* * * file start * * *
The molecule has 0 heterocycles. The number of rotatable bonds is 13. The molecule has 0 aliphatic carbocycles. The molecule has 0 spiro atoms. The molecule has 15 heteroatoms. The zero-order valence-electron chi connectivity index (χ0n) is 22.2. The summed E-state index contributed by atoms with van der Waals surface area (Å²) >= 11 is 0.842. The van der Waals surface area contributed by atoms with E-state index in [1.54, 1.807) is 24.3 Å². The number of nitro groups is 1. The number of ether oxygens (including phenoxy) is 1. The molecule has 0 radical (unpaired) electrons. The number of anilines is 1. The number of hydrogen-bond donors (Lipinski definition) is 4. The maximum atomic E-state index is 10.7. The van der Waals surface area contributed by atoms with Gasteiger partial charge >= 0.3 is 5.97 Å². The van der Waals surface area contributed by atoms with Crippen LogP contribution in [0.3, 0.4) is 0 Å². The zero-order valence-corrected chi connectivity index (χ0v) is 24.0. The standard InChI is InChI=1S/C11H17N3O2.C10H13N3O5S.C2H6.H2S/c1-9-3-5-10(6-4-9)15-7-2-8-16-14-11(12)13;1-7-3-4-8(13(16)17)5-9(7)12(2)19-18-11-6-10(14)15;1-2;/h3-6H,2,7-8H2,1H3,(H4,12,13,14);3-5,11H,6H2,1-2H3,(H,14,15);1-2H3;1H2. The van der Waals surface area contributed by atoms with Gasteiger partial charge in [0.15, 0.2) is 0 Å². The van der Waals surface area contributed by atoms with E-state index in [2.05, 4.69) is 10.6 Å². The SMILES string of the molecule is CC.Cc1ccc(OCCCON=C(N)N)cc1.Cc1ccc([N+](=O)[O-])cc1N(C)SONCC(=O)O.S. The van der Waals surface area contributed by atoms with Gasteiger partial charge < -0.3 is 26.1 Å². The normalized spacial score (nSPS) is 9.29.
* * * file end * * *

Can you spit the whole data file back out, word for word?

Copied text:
The molecule has 0 heterocycles. The number of rotatable bonds is 13. The molecule has 0 aliphatic carbocycles. The molecule has 0 spiro atoms. The molecule has 15 heteroatoms. The zero-order valence-electron chi connectivity index (χ0n) is 22.2. The summed E-state index contributed by atoms with van der Waals surface area (Å²) >= 11 is 0.842. The van der Waals surface area contributed by atoms with E-state index in [1.54, 1.807) is 24.3 Å². The number of nitro groups is 1. The number of ether oxygens (including phenoxy) is 1. The molecule has 0 radical (unpaired) electrons. The number of anilines is 1. The number of hydrogen-bond donors (Lipinski definition) is 4. The maximum atomic E-state index is 10.7. The van der Waals surface area contributed by atoms with Gasteiger partial charge >= 0.3 is 5.97 Å². The van der Waals surface area contributed by atoms with Crippen LogP contribution in [0.3, 0.4) is 0 Å². The zero-order valence-corrected chi connectivity index (χ0v) is 24.0. The standard InChI is InChI=1S/C11H17N3O2.C10H13N3O5S.C2H6.H2S/c1-9-3-5-10(6-4-9)15-7-2-8-16-14-11(12)13;1-7-3-4-8(13(16)17)5-9(7)12(2)19-18-11-6-10(14)15;1-2;/h3-6H,2,7-8H2,1H3,(H4,12,13,14);3-5,11H,6H2,1-2H3,(H,14,15);1-2H3;1H2. The van der Waals surface area contributed by atoms with Gasteiger partial charge in [0.15, 0.2) is 0 Å². The van der Waals surface area contributed by atoms with E-state index in [2.05, 4.69) is 10.6 Å². The SMILES string of the molecule is CC.Cc1ccc(OCCCON=C(N)N)cc1.Cc1ccc([N+](=O)[O-])cc1N(C)SONCC(=O)O.S. The van der Waals surface area contributed by atoms with Gasteiger partial charge < -0.3 is 26.1 Å². The normalized spacial score (nSPS) is 9.29.